• For Drugs: Athletes have the right to their own decision; drug-free sport isn't always "fair".
  • Statins: Prescribed drugs; lower risk of heart/circulatory disease; lower cholesterol; original research by Government (6000 patients); two groups of pateints (statin users and non-statin users).
  • Cannabis: illegal drug; varied results into mental health problems; no definite evidence.
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Testing Medicinal Drugs (Pg. 28)

  • Stage One: testing on human cells/tissues in labs; cannot test drugs that affect whole body.
  • Stage Two: live animal testing (best dosage and toxicity of drug); two mammal restriction for testing (cruel ethically).
  • Stage Three: healthy human volunteers; low dose increased over trial; then tested on ill patients; tested in two groups (drug users and placebo - see effects - blind tests).
  • Thalidomide (1950s) intended to be sleeping pill but could cure morning sickness; wasn't tested in advance; caused abnormal limb development (could affect the fetus and penetrated the placenta); 10,000 babies affected by thalidomide, half survived; drug banned and more rigorous testing introduced.
  • Thalidomide used in treatment of leprosy and other diseases.
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Recreational Drugs (Pg. 29)

  • Recreational Drugs - legal or illegal; hard (more addictive/harmful) and soft; all can cause heart/circulatory problems.
  • Reasons for use: enjoyment; relaxation; stress relief; sometimes influenced by background.
  • Canabis classification: desire to try hard drugs; contact drug dealers; genetic influence.
  • Some legal drugs have more impact than illegal.
  • Smoking: can cause heart, blood vessel, and lung disease; tobacco smoke causes cancers; nicotine is addictive.
  • Alcohol: slows down body's reactions; impairs judgement; can cause liver and brain damage.
  • Tobacco and alcohol has bigger impacts in UK; NHS overrun by lung diseases and alcohol crime.
  • Sorrow and anguish for people affected directly and indirectly.
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Adaptations (Pg. 31)

  • Desert Animals to save water and keep cool: Large SA to Volume Ratio (lose body heat); Water Efficient (concentrated urine, little sweat); Good in Hot Conditions (thin body fat/coat); Camouflage (avoid predators, sneak up on prey).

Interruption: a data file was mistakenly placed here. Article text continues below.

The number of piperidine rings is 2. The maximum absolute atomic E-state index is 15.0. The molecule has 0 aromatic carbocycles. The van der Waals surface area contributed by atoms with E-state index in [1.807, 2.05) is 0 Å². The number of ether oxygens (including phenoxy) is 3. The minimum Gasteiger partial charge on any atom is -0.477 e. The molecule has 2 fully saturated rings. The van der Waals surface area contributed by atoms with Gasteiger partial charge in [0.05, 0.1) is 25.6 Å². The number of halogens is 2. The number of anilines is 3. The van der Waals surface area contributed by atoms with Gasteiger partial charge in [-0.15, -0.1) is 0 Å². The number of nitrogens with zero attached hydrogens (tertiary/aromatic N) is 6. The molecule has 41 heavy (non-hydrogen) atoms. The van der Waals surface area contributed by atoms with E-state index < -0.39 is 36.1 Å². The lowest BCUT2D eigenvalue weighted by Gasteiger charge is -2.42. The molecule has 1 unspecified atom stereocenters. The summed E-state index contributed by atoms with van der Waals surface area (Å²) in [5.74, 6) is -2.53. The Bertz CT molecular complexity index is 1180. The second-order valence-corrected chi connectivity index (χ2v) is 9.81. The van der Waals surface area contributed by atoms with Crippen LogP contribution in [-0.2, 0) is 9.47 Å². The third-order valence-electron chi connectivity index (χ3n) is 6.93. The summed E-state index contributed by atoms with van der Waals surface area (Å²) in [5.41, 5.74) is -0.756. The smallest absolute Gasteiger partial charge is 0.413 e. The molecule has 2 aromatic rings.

• Artic Animals to reduce heat loss: Small SA to Volume Ratio (round shape, minimise SA); Well Insulated (thick layer of blubber, energy store); Camouflage (avoid predators, sneak up on prey).
  • Desert Plants adapt to little water: Small SA to Volume Ratio (spines instead of leaves reduce water loss); Water Storage Tissues (i.e. cactus stores in thick stem); Maximising Water Absorption (shallow/extensive roots).
  • Deter Predators: Armour (thorns/sharp spines/shells); Poisons (i.e. bees and poison ivy); Warning Colours.
  • Microorganisms: Some are known as extremophiles (adapted to live in extreme conditions - i.e. volcanic vents, salty lakes, high pressure)
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Competition and Environmental Change (Pg. 32)

  • Organisms compete for resources to survive: Plants - light/space/water/minerals; Animals - territory/food/water/mates
  • Compete with other/like species (i.e. Red/Grey Squirrels: Grey win the food, therefore Reds are in decline).
  • Environmental Change by Different Factors: Living Factors - infectious diseases/predators/prey/food availability/competitors; Non-Living Factors - temperature/rainfall/air or water pollution.
  • Change affects populations differently: Population increase (prey increase = predator increase); Population decrease (pesticides/less food/more disease); Population distribution (i.e. temperature)
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Measuring Environmental Change (Pg. 33)

  • Measured using living indicators: Litchen (sulfur dioxide sensitive for air pollution); Mayfly Larvae (dissolved oxygen sensitive for water cleanliness);.
  • Other invertebrate species adapt to their conditions (i.e. MAggots and Sludgeworms living in high water polution levels).
  • Measured using non-living indicators: Satellites (temperature/snow or ice cover); Automatic Weather Stations (atmospheric temperatures/rainfall - use dissolved oxygen meters to measure water pollution).